While most people associate snowcover with pure white nothingness, the snow in Antarctica is taking on a scene reminiscent of a bloody slasher movie. And while the bloody scene is looking worse over time, experts say there’s nothing murderous afoot: the red snow has a completely natural source.
According to the Ministry of Education and Science of Ukraine, the snow around their research center, the Vernadsky Research Base, is turning red due to the presence of algae. The algae thrive in freezing water and spend winters lying dormant in snow and ice; when summer comes and the snow melts, the algae bloom, spreading red, flower-like spores. Known as Chlamydomonas Chlamydomonas nivalis, the algae is quite common in snowcover around the world. And while snow on mountain peaks may prevent or reduce the way algae blooms, seasonal variation in coastal areas, such as at the Vernadsky Research Base, allows for the red to come to life.
While it looks like blood to many, some have a fruitier take, calling it “raspberry snow” or “watermelon ice.” But as tasty as those descriptions sound, the snow itself isn’t sweet. Astaxanthin is present in the algae, which is why it has a red color. Astaxanthin is also found in other naturally red or pink things around the world, including shrimp, lobster, and salmon. Astaxanthin is also what gives flamingos its pink color. Astaxanthin is used in different pharmaceutical and cosmetic products too.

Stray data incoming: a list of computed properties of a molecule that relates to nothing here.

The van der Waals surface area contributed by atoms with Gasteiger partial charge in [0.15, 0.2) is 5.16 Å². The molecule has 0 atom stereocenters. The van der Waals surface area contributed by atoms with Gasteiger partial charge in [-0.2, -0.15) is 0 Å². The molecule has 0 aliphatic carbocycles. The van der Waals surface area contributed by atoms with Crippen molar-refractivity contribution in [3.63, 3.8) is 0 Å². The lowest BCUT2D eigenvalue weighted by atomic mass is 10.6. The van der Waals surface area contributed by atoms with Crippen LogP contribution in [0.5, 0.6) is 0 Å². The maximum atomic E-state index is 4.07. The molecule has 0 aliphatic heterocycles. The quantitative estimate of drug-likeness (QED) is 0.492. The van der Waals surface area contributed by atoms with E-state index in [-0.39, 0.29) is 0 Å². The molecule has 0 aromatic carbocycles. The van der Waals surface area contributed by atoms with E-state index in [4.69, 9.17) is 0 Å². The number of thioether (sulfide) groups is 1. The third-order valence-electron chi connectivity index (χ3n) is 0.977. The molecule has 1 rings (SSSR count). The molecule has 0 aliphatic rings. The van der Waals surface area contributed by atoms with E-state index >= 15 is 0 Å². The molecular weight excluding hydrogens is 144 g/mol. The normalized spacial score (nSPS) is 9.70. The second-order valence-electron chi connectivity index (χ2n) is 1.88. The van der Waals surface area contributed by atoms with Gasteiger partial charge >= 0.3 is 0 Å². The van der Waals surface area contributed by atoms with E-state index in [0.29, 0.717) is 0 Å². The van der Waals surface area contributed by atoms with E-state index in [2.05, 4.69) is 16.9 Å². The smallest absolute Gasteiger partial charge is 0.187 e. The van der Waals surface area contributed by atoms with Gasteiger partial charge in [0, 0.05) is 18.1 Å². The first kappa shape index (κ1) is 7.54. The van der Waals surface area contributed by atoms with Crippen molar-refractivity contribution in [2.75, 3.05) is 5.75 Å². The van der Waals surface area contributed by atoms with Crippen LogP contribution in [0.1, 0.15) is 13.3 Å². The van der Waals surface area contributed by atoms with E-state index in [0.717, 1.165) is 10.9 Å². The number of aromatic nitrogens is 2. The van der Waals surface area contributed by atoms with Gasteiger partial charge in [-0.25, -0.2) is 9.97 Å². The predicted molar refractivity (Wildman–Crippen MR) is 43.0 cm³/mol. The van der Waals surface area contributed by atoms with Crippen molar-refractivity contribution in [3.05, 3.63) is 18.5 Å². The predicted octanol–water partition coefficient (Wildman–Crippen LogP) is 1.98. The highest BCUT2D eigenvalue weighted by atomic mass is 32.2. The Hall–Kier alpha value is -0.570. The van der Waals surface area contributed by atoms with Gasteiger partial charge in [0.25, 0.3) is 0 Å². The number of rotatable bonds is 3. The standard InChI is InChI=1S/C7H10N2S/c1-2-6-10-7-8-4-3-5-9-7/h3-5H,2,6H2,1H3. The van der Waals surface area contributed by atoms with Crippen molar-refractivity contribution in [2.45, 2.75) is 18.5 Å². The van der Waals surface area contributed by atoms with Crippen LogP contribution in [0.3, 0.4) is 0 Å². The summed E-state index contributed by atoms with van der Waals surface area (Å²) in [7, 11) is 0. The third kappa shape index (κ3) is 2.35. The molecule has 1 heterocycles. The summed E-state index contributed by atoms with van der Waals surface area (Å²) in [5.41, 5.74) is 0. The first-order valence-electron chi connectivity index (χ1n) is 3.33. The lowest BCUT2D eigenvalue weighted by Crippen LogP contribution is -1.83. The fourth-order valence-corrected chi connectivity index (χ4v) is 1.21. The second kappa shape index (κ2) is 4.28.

While “don’t eat the yellow snow” is common advice among most, this red snow could be quite healthy due to the presence of astaxanthin. In humans, astaxanthin is a powerful antioxidant with broad health implications and unlike other antioxidants, such as beta carotene, zeaxanthin, vitamin E, C, D and selenium, astaxanthin never becomes a pro-oxidant in the body. Like others in its class, astaxanthin can reduce pain, fatigue, and inflammation.